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LIFETIME Parents Tell Off Schwarzenegger
According to parent leader Vivian Hain, the Governor's proposed welfare changes would "put my family back in homelessness . . . and basically in a bad situation." In interviews with two San Francisco TV stations, Felicia explained that the changes would terminate assistance to her three children. She is struggling to complete her last two semesters in college. This will enable her to "get off welfare permanently."
With her BA in nutrition, Felicia expects to make "around $5,000 a month" - or nearly $60,000 a year. This is far more than the $9,000 average earnings of a mother leaving welfare through Work-First programs in California. Pending her graduation, Felicia has already received one job offer. The starting salary? Nearly $55,000 a year.
The Governor's budget would impose five-year lifetime limits on welfare benefits for poor children whose parents are not meeting welfare-to-work requirements, or are not eligible for assistance, or are primarily immigrant parents. In addition, the Governor's budget also include full family sanctions. This is a sanction against children, whose mothers have been sanctioned. This change could lead hundreds of thousands of poor children to be cut from the welfare rolls.
By targeting poor children, these punitive changes would reduce welfare spending by $465 million. These savings will then be re-directed. The Governor wants to provide universal health care for all Californians, increase funding for prison and highway construction, and make a $600 million loan payment on debts the state incurred to balance the budget last year - a full year before the payment was due.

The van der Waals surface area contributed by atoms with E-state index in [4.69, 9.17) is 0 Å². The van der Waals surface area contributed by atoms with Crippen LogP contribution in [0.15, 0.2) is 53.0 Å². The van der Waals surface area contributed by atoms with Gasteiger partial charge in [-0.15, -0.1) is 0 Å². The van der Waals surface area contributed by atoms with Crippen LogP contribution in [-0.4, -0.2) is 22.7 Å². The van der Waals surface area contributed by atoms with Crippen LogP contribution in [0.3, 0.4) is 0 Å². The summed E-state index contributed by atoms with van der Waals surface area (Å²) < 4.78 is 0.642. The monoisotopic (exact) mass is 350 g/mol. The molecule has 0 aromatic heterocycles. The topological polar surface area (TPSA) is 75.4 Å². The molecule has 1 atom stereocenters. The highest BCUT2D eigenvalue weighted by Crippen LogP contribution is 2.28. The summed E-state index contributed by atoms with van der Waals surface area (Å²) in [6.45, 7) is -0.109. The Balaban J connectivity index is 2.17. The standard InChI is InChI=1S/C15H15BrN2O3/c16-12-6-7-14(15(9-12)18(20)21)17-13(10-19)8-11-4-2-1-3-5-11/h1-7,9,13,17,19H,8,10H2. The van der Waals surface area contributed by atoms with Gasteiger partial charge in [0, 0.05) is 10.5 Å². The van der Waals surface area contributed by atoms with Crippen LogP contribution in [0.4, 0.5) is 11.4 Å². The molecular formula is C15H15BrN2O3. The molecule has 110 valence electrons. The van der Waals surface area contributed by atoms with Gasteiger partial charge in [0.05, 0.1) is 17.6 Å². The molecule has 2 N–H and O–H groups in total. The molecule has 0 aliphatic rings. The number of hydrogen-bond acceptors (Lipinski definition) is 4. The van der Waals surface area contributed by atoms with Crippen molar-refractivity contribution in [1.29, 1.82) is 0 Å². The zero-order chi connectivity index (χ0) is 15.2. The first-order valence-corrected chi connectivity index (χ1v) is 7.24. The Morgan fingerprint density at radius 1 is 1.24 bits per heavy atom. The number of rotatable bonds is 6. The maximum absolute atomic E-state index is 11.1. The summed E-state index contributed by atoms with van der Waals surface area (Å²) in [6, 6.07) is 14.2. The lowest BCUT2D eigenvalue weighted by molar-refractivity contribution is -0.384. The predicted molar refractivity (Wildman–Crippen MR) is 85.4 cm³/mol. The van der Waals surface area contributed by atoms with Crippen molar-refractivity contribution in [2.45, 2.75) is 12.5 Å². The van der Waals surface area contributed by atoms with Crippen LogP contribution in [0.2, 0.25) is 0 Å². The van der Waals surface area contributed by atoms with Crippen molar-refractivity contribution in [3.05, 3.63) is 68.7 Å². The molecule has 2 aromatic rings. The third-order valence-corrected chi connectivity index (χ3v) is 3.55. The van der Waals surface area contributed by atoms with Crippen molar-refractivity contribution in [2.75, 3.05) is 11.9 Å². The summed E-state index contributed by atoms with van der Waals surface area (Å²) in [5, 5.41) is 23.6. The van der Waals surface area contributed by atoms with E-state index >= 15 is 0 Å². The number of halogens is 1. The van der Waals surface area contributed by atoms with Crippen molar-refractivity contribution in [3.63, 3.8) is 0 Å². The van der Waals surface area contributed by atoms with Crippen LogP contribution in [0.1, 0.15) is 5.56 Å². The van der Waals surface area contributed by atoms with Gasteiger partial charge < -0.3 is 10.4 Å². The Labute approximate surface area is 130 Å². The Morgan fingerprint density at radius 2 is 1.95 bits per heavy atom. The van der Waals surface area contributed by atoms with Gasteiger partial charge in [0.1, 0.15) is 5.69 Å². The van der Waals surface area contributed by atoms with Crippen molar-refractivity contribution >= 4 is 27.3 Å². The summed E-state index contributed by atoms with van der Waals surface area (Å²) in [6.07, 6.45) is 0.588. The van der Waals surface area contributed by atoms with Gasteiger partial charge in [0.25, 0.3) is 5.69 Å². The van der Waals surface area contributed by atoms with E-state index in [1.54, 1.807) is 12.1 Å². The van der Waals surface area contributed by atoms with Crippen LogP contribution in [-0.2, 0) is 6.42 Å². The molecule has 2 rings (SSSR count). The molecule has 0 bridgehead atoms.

Senator John Laird (D-Santa Cruz), chair of the Senate Budget Committee, said the budget was about choices. He added that the Governor was choosing to prioritize Wall Street bankers over the needs of poor children. And as State Senate President Pro Tem Don Perata (D-Oakland) made clear, "children can't eat health care for breakfast."
At the press conference, State Assembly Speaker Fabian Nunez (D-Los Angeles) vowed that "the last thing we want to do is balance the state budget on the backs of poor children and single mothers." LIFETIME families were thrilled by his statement. It was the campaign message that our children created in 2004. Then we were responding to Schwarzenegger's budget proposal which would've slashed welfare benefits for poor children by 25% to balance the state budget. That year, LIFETIME parents and children convinced policymakers to reject the Governor's proposal, and won the first increase in welfare benefits since 1989.
Although we were denied entrance to the press conference, LIFETIME parent leaders and our children protested outside, carrying signs and wearing tshirts with bold, black targets. For a full hour, parents, children and supporters chanted "Kindergarten Cop, You better stop, Don't target our children, To balance the budget!"
Afterwards, State Senator Perata thanked parents and children for coming to Sacramento, and for being vocal. "We heard you all the way inside," Perata told the families who travelled from San Jose, San Francisco, Oakland, Stockton, Davis and Sacramento to make sure that the voices of poor children and their families are heard in this year's budget debates.
And we succeeded. Not only did legislators hear our families loud and clear. But interviews with six parent leaders and two LIFETIME staff were featured in more than 12 media broadcasts, including TV, radio and Spanish language TV news.
Diana Spatz, Executive Director
510 352 5160; web: geds-to-phds.org
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